An NVD implements or performs network virtualization functions. These functions are performed by software/firmware executed by the NVD. Examples of network virtualization functions include without limitation: packet encapsulation and de-capsulation functions; functions for creating a VCN network; functions for implementing network policies such as VCN security list (firewall) functionality; functions that facilitate the routing and forwarding of packets to and from compute instances in a VCN; and the like. In certain embodiments, upon receiving a packet, an NVD is configured to execute a packet processing pipeline for processing the packet and determining how the packet is to be forwarded or routed. As part of this packet processing pipeline, the NVD may execute one or more virtual functions associated with the overlay network such as executing VNICs associated with cis in the VCN, executing a Virtual Router (VR) associated with the VCN, the encapsulation and decapsulation of packets to facilitate forwarding or routing in the virtual network, execution of certain gateways (e.g., the Local Peering Gateway), the implementation of Security Lists, Network Security Groups, network address translation (NAT) functionality (e.g., the translation of Public IP to Private IP on a host by host basis), throttling functions, and other functions.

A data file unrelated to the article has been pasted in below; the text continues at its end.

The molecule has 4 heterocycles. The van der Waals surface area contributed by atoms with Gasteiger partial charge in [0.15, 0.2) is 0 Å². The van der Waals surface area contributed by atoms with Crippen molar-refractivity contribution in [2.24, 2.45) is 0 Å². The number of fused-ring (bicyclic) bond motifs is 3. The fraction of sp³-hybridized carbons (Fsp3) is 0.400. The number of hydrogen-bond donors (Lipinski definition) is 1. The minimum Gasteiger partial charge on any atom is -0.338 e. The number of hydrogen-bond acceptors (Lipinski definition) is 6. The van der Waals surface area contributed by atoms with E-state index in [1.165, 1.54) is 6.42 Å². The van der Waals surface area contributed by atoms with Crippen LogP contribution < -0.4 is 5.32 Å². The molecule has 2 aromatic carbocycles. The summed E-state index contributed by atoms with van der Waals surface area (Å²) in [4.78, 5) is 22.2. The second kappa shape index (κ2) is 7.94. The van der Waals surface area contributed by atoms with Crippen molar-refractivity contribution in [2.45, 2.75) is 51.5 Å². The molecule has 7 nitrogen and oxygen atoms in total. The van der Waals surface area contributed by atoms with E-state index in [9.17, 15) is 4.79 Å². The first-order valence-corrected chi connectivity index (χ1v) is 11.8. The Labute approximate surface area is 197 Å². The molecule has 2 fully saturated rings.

In certain embodiments, the packet processing data path in an NVD may comprise multiple packet pipelines, each composed of a series of packet transformation stages. In certain implementations, upon receiving a packet, the packet is parsed and classified to a single pipeline. The packet is then processed in a linear fashion, one stage after another, until the packet is either dropped or sent out over an interface of the NVD. These stages provide basic functional packet processing building blocks (e.g., validating headers, enforcing throttle, inserting new Layer-2 headers, enforcing L4 firewall, VCN encapsulation/decapsulation, etc.) so that new pipelines can be constructed by composing existing stages, and new functionality can be added by creating new stages and inserting them into existing pipelines.